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Archaeologist Ken Hirth explores ancient trade and exchange in Aztec empire

April 18, 2017

Ken Hirth

The Aztec Triple Alliance established an empire that controlled the Valley of Mexico and conquered many other regions from the 14th century to Spanish contact. Although they are popularly known for warfare and militarism, the Aztec Empire was a strong economic empire, facilitating the movement of goods across vast distances without beasts of burden or formal transportation systems. The Aztecs created a formal market economy where citizens had access to luxury items such as gold and silver as well as more common items like food, clothing, tools and pottery. Ethnohistoric documents and codices suggest a merchant class of Aztec pochteca were responsible for buying, transporting and selling goods for the empire.

Dr. Kenneth Hirth, professor of anthropology at Pennsylvania State University (Penn State), moves beyond this prevailing view to examine the Aztec economy in greater detail, revealing a more complex picture of diverse merchants and their livelihood. His presentation, “Merchants, Markets, and Commerce in the Aztec World,” will be at 7 p.m. on Monday, April 24, in Cole Hall, room 100. The presentation is free and open to the public.

Hirth has more than 35 years of active fieldwork in Latin America. He recently directed the Basin of Mexico Geographic Information System (GIS) project, upgrading settlement pattern materials from the region to a GIS platform for reanalysis of prehispanic demographic trends in the Basin of Mexico. He is also engaged in an ongoing study of prehispanic obsidian craft production at the site of Teotihuacan, Mexico, and recently completed similar studies at San Lorenzo, Mexico, and Kaminaljuyu, Guatemala. In his 2016 book, “The Aztec Economic World: Merchants and Markets in Ancient Mesoamerica,” Hirth explores the organization, scale, complexity and integration of Aztec commerce across Mesoamerica at Spanish contact.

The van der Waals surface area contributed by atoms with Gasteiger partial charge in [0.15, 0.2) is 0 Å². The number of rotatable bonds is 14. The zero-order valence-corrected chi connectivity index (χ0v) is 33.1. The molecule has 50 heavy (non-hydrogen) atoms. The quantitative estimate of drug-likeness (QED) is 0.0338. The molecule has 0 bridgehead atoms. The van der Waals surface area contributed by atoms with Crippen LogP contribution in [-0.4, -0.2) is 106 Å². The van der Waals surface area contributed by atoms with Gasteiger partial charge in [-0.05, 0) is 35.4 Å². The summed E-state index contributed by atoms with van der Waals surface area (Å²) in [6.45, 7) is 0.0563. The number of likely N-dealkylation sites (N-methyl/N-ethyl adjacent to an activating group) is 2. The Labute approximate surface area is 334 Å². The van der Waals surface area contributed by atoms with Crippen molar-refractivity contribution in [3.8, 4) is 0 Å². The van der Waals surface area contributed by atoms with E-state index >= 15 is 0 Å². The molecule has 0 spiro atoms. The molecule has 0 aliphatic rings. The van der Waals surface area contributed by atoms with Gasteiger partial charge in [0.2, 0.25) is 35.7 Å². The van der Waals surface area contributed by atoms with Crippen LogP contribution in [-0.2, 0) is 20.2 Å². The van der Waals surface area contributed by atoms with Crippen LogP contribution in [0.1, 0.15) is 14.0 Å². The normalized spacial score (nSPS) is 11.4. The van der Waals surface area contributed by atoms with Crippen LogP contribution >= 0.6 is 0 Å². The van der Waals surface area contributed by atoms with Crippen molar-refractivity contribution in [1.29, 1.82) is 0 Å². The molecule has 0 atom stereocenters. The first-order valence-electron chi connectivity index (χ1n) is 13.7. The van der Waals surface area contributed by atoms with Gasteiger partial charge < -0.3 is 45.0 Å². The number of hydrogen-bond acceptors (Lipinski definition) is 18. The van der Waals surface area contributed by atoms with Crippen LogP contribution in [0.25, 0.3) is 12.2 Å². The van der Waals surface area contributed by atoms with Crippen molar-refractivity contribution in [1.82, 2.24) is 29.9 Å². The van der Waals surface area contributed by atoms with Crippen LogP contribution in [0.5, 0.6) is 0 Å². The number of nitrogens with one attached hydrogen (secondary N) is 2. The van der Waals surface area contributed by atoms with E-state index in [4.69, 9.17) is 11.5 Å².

This presentation is sponsored by the Graduate School, the Center for Latino and Latin American Studies and the Pick Museum of Anthropology. For more information about this presentation, please call the Pick Museum at 815-753-2520 or visit the museum’s website.